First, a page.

As you understand these things better, it helps you choose your own strategies for how you want to manage your own career and see of all the things that you really don't want to be doing, which ones are essential and which ones actually aren't and are just done by custom.

One thing that's tremendously important about doing this kind of work involves the public understanding of science. So, we really want the public to understand how science works and why it works. And, why it works is not because people sit in a lab by themselves and go through this abductive loop that they teach is this simple Popperian caricature of, ‘I looked at data and then I made a hypothesis and then I tested the hypothesis and then I analyzed the data and then I refined the hypothesis and then I went around and round.’

That's something a single person can do by themselves in a lab without ever interacting. But the whole thing about science is that it's this massively parallel organization of human cognitive effort. The reason it works is because of these social elements and because of the way that these institutions organize this cognitive effort and the incentives that are in place to make sure that if science is heading down the wrong path, there are strong incentives for people to correct that path. These virtues of organized skepticism and all of this.

The more we understand about how science actually works, the better we can explain to the public what it is that we do and why we can actually trust the science instead of sloganeering. Or giving people sort of caricatures of the sort that we teach in high school or even frankly, college.

We could get down to a much deeper understanding of how the social process of science works. We can figure out how to communicate about that. Then I think, ideally, we could live in a society where people have a better understanding of why what we do is valuable.

[00:11:06] Samara Greenwood: I don't know if it's your experience, but it's certainly mine in being immersed in HPS - as you dig through these layers of what really happens in science, a really rich picture emerges, one that's actually more exciting than we've had before, with the sense that there's all these social elements, but they're not arbitrary, right? They work to produce something really interesting and exciting. And the people that do it are very exciting in themselves. And I think that can sometimes be lost as well.

[00:11:31] Carl Bergstrom: That's a great point. Also, I'm super interested in how collective cognition works and how collective behavior works and how collective decision-making works. And science offers us this, while not completely perfect, profoundly successful model about how cognitive effort can be organized on massive scales where you have literally thousands of very, very smart people working together in concert to do something that no small group of them could have done by themselves.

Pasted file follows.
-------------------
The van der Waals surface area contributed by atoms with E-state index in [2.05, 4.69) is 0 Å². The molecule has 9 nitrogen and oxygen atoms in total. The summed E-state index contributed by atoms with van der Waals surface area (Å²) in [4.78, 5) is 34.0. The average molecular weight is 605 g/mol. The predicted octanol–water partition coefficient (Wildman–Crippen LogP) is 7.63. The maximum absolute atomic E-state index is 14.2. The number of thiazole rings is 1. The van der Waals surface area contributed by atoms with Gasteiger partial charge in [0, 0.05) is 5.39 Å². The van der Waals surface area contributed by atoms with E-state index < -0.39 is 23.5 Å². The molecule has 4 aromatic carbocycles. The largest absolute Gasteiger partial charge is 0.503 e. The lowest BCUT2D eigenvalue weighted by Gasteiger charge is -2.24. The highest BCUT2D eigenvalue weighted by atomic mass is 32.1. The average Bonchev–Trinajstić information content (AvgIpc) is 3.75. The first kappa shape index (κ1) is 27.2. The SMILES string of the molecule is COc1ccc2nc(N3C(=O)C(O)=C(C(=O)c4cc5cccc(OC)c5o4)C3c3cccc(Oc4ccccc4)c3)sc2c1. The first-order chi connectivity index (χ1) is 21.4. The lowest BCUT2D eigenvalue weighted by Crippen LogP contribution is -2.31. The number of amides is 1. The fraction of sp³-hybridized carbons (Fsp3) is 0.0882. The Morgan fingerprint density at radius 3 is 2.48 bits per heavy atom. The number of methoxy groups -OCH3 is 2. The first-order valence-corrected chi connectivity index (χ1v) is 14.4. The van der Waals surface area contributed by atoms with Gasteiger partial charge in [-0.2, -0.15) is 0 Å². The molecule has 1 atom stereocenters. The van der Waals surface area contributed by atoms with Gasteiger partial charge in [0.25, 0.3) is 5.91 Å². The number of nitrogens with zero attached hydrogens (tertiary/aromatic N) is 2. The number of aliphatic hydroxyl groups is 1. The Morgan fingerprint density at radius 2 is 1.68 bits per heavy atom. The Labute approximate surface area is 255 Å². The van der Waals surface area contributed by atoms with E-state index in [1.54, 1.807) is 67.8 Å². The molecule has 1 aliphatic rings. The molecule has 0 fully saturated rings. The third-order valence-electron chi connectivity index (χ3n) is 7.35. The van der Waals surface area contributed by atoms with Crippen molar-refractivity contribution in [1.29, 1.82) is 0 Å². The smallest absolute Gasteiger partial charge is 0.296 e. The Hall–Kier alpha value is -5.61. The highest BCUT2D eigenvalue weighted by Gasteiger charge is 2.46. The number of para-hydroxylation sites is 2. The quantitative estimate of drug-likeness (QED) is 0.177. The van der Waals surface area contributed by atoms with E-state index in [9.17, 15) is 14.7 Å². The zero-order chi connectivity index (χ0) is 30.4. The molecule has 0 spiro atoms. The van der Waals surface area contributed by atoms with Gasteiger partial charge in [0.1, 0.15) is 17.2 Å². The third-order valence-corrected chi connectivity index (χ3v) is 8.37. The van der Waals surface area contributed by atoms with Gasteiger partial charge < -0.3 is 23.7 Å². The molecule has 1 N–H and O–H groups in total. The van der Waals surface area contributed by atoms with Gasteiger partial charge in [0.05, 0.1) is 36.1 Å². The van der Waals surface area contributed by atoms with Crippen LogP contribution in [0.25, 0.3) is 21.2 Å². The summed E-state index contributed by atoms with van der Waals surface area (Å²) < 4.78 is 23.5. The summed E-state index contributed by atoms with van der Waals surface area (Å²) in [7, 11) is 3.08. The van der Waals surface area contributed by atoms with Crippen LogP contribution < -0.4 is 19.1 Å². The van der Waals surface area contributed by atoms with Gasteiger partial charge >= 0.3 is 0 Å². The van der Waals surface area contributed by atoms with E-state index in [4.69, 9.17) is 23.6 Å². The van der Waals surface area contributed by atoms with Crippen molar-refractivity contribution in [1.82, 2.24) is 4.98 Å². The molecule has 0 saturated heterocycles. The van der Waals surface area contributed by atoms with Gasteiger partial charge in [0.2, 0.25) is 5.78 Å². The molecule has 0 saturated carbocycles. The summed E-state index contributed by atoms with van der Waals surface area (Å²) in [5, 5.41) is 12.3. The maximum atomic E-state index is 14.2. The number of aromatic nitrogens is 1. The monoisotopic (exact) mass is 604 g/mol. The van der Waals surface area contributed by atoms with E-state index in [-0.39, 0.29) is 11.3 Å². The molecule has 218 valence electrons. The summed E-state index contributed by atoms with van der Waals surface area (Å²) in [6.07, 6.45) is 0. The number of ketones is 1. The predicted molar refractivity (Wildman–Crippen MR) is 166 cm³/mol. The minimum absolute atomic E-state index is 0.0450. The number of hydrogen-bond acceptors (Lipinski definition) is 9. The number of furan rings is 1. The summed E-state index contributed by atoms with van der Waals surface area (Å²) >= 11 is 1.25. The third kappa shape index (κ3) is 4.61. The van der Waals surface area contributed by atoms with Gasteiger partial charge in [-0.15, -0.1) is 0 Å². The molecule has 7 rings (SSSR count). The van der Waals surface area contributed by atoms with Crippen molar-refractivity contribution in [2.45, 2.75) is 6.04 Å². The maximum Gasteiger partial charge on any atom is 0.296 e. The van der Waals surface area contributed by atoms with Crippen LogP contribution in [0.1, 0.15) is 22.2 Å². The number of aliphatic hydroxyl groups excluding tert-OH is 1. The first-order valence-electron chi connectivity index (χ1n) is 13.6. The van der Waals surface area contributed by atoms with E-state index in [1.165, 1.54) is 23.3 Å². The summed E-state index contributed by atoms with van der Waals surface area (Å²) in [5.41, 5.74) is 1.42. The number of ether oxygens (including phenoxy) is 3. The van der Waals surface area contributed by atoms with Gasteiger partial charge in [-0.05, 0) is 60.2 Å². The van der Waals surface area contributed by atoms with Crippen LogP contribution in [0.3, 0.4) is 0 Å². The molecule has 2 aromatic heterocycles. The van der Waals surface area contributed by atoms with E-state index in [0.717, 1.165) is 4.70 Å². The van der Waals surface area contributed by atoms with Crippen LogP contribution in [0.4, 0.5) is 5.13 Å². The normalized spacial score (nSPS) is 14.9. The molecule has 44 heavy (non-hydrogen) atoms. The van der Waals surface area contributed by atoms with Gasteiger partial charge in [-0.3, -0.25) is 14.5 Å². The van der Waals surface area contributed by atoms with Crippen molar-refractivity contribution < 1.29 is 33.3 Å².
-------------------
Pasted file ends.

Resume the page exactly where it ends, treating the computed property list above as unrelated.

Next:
[00:11:57] Samara Greenwood: Yes, definitely. Just changing topics slightly, you're also well known for your work on disinformation, which is, of course, such a growing area of concern today, but also a very complex research problem. So, I'm interested, what do you think are some of the most useful ways to study disinformation today or, some of the key challenges?

[00:12:15] Carl Bergstrom: It's very hard, right? We founded a research centre at the University of Washington in 2019 called The Centre for an Informed Public, and it's this interdisciplinary centre with faculty from a dozen departments around campus; computer science, law, communications, psychology, economic, you know a whole range of things. One of the major challenges that we face is understanding disinformation, and misinformation as well. So, the difference being that misinformation is false, but not necessarily deliberately so. Disinformation is either constructed or spread in order to mislead people.

One of the places we've focused, because it's easy to collect data, is on social media. Also, because it's really, really important in current society, a major information source for people. The other very nice thing about social media is that you can study what people are the passive recipients of, but then you can study their own actions and their own behaviors. I mean, I could study what's being put on broadcast television, but it's very hard to study people's responses. Whereas in social media, it's all wrapped into one package. I can look not only at what information people are seeing, but of that information, what do they choose to share? That's really powerful.

But this is becoming more and more challenging. Social media companies are becoming extremely reluctant to allow any access to the information and data about what's being spread on those platforms. Twitter has essentially shut down access for academics. Facebook's always been restrictive and didn't provide as much as they had once intended to. Other platforms are entirely dark by design, so that you just can't know what's going on on these platforms. This is a major conduit of misinformation and disinformation in the world, and we have essentially no access to measuring it.